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Image ProcessingRetouching Before There Was Photoshop (Two Links)

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Charles Haacker
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Retouching Before There Was Photoshop (Two Links)

Post by Charles Haacker » Mon Jul 09, 2018 6:31 pm

I came across this: Beauty Retouching from the Early 1900s: A Portrait of Actress Joan Crawford That’s ‘Photoshopped’. It reminded me that I used to do that! In that way! The Old Fashioned Way! I first learned it in school, then had to really learn it in earnest after a very gifted retoucher (Mrs. Sakaki) retired and I couldn't find anyone half as good. I actually "reverse engineered" negatives she had worked on and doggedly went at it with an old Adams Machine...
AdamsMachine.SHUTMAX.jpg
...that I inherited when I bought the studio. The above picture does not show the 3X magnifier on a gooseneck that would be placed over the workspace, the little white circle that would be backlit when in operation. The machine just vibrated the negative in the holder in a kind of very tiny figure-8 pattern which was easier on the retoucher than doing the wiggling by hand. The whole process was tedious tedious and tedious, and rooooned yer eyes. 8~
Retouching Samples_0001-Edit.SHUTMAX.jpg
From the unretouched negative...
The above was typical of the business headshots that were my bread-and-butter. I made them with an (also inherited) old school camera with a dividing back that put two 3-1/2 x 5-inch negatives on one 5 x 7 inch sheet film. The resulting negatives were big enough to retouch by hand with "graphites and dyes" in that Adams machine. When I got good I could probably produce the below result in about an hour:
Retouching Samples_0002.SHUTMAX.jpg
Retouched by hand only on the negative and printed straight
The above two pictures were scanned from 8 x 10 samples I kept handy to show what I could do. Then just today, out of a sense of curiosity, I took the unretouched sample into Portrait Pro 17 (yes, I know, cheater cheater cheater cheater :oops: ) and tried to duplicate what I had done by hand on the negative.
Retouching Samples_0001-Edit-Edit.SHUTMAX.jpg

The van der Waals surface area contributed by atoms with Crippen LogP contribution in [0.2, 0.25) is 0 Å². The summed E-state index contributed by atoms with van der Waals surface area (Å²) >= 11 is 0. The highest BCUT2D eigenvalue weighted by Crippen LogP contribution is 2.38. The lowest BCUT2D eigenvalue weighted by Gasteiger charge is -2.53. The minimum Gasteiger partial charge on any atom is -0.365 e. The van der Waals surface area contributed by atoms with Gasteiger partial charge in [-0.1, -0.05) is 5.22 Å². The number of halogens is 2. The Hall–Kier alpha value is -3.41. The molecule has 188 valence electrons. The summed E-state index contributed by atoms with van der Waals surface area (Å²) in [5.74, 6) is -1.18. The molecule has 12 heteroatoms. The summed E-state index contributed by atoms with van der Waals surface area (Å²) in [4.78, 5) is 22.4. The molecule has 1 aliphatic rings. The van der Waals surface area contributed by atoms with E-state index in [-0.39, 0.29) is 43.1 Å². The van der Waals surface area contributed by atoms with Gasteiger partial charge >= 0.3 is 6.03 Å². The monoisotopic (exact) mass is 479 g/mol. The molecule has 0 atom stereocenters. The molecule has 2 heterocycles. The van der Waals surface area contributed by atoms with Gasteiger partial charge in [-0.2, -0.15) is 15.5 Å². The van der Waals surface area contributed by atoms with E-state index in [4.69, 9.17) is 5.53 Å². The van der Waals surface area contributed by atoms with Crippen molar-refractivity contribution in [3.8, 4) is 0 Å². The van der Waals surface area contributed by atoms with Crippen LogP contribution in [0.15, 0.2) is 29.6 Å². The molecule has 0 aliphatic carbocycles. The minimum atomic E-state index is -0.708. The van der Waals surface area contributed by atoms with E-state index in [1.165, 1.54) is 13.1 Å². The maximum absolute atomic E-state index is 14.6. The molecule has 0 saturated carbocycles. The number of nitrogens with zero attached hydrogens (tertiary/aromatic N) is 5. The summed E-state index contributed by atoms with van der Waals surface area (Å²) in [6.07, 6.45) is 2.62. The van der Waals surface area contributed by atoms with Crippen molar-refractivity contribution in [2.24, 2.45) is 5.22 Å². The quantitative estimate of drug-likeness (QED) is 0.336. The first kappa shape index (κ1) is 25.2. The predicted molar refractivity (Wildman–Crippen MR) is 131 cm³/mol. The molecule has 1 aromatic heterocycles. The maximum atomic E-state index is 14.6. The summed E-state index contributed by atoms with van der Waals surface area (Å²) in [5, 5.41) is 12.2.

Portrait Pro 17. I got this... ^^
So yep, that's how we used'ter do it. :doh: :wall: (N)
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All the great photographers use cameras! No, really. :|

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minniev
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Post by minniev » Mon Jul 09, 2018 7:54 pm

The things we used to have to do...

I was never anywhere near your level, Chuck, but this stuff interests me because I actually learned darkroom work long before I learned to use a camera (like a half century). I grew up in a newspaper family and we had the only darkroom in town, so I learned to work in it at about 14. I knew more about developing than about shooting. Then, about 45 years later I got a camera.... (don’t miss the darkroom but it was a unique experience).
"God gave me photography so that I could pray with my eyes" - Dewitt Jones

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Post by Charles Haacker » Tue Jul 10, 2018 3:22 pm

minniev wrote:
Mon Jul 09, 2018 7:54 pm
The things we used to have to do...

I was never anywhere near your level, Chuck, but this stuff interests me because I actually learned darkroom work long before I learned to use a camera (like a half century). I grew up in a newspaper family and we had the only darkroom in town, so I learned to work in it at about 14. I knew more about developing than about shooting. Then, about 45 years later I got a camera.... (don’t miss the darkroom but it was a unique experience).
Thanks Min. I have mixed feelings about the darkroom. I've mentioned that I also grew up in one, visiting often my dad's commercial studio and watching all sorts of stuff being done but especially in the print rooms. For me the aroma of what they used to call "hypo" (fixer, sodium thiosulphate, originally called hyposulphite of soda but the odor came entirely from acetic acid---vinegar). For me that is still perfume and takes me right back (my dad died when I was only 10). I spent my entire photo life in darkrooms and I loved it, was crushed when I left my last custom-built darkroom (I even crafted my own sink!), but since going to digital even I must admit it's a whole 'nother world, and it is far better. Aside from no perfumes (I guess I could keep a bottle of diluted vinegar near my computer) the things we can do now that we simply could not in the "good old days" are staggering, gobsmacking. Just wow. I once thought I wanted to build another darkroom but no more. Many of our friends still work in film and that's fine but I never will. I can be nostalgic for whistling classical music to the radio in my darkroom but any more it just ain't practical. (N)
Friends call me Chuck. :photo: This link takes you to my Flickr albums. Please click on any album to scroll through it.
(I prefer to present pictures in albums because I can put them in specific order.)

All the great photographers use cameras! No, really. :|

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Post by St3v3M » Mon Jul 16, 2018 3:00 am

Things we used to do - manually edit photos using digital software... S-
"Take photographs, leave footprints, steal hearts"

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